Fish can’t climb trees.

I remember growing up and feeling like such a failure because I could never understand math. I’d watch, I’d try, I’d ask questions, I’d practice, I’d try again. Nothing ever helped. It was so bad that in grade 10, my math teacher spoke to me privately and told me that even though I was only getting a 27% as my average, he’d give me a 51% if I promised to never take math again. I took the deal!
Many years later, my youngest daughter started having the same issues that I did. Good at everything else but math made no sense. Thankfully these days we have better educational testing and she was found to have dyscalculia. Most people are far more familiar with dyslexia that affects people’s abilities in reading and writing. Dyscalculia  causes issues in the ability to work with numbers, patterns, telling time (or remembering it). Some daily living issues that can be caused are things like an inability to judge how much time has passed, remembering important numbers (even your own phone number), doing simple math to ensure you get correct change in a store and that sort of thing.
It can also have a genetic link so I was tested as well and yes, that is why I could never do math no matter how hard I tried.
These days they have special ways to teach kids with this issue but back in the 70’s? Not so much.

Now this is the part of the story that annoys me. You see, I was an excellent student. In English, French, history, geography, sciences, and any other class I found my way in to. I always excelled. My average (math excluded) usually fell in the 95-97% range and my IQ is 148.  Sounds great right?
It should have been but it wasn’t. Every time my schooling was discussed, my math was all anyone spoke about. I was called lazy, uninterested, and if I would just “apply myself”, I’d be doing amazingly well.  Really? Did they think I applied myself for every single class except math? Not really… they just only saw the downfall and not all my success. This left me feeling and believing that I just wasn’t “smart enough” to get it.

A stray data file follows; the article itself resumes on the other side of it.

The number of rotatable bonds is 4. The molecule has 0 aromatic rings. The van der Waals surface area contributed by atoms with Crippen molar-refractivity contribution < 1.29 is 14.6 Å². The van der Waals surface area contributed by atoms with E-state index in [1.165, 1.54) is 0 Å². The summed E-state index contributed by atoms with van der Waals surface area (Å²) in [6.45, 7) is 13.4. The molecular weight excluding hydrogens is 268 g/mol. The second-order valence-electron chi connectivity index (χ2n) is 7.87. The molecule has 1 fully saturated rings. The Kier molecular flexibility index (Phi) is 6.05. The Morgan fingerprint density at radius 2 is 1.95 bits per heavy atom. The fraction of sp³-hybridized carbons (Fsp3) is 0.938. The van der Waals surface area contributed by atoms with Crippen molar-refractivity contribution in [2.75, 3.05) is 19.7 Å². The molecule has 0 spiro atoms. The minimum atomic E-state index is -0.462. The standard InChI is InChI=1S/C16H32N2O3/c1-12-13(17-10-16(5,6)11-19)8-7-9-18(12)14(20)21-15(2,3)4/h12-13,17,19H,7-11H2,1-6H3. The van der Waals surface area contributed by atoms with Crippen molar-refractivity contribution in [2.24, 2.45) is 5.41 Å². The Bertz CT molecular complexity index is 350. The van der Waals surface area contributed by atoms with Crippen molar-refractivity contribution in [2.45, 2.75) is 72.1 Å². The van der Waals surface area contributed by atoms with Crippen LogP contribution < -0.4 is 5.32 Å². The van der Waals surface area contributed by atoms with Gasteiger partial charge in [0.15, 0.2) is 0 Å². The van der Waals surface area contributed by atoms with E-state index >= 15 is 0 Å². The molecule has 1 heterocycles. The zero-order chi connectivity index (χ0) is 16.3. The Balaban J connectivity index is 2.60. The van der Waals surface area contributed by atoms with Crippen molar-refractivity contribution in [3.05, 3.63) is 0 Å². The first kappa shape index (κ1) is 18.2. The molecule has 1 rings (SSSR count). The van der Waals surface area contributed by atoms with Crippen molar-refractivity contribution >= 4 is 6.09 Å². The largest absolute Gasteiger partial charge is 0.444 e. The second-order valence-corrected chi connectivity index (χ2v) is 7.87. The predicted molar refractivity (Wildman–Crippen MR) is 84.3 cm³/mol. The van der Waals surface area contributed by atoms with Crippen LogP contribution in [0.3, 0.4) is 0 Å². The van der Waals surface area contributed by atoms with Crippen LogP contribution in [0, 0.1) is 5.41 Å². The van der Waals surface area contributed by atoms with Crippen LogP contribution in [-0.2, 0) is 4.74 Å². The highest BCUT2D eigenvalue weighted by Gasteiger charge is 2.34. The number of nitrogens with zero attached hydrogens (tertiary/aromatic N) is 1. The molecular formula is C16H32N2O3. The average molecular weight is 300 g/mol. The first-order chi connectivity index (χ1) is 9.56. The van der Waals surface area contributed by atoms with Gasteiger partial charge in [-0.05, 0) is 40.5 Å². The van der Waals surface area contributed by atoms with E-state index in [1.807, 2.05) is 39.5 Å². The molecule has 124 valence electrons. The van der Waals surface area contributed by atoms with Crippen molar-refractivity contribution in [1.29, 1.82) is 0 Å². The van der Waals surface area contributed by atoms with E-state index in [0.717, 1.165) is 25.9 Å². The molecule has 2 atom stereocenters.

I’ve begun to learn a very important lesson over the past decade or so because of this experience. Math is a great skill to have and there are certainly some issues that can present a difficulty but I can more than make up for the lack of math skills with my other  abilities.
Why do we put so much emphasis on the areas that we lag in rather than putting our achievements on display?
I can not do any math at all but my husband is a whiz at it. He shocks me with his ability to just mentally know an answer that I wouldn’t even figure out with a calculator. That said? My husband who went to school in the 60’s and 70’s was never able to read or write well. Judging by the ways that he struggles, I would guess he is dyslexic. Of course he felt himself to be stupid because he could never do the subjects that involved a lot of reading or writing. Sad right?

I am sure that every one of you has an area where you lack competence. That said? This in no way means you are incompetent. It just means that your gifts lay elsewhere. What sort of boring world would this be if we could all do things with the same proficiency as the next person and no one rose to the top in one area while their friend or spouse were good at something else? If everyone could draw, figure skate, write books, offer therapy, become a nurse, figure our the maths and sciences like they were child’s play, drive a race car, fly to the moon, or any other skill… how could we be special? How could we share our gifts with others? We wouldn’t need to because they could do it too. We’d rarely be amazed by beautiful artwork, touched by a heartfelt song, impressed while watching a sport, thankful to a nurse or teacher for their willingness to help, stunned by a piece of beautiful handcrafted jewellery, interested in buying a book, or stunned by a chefs flavourful creation. Can you imagine?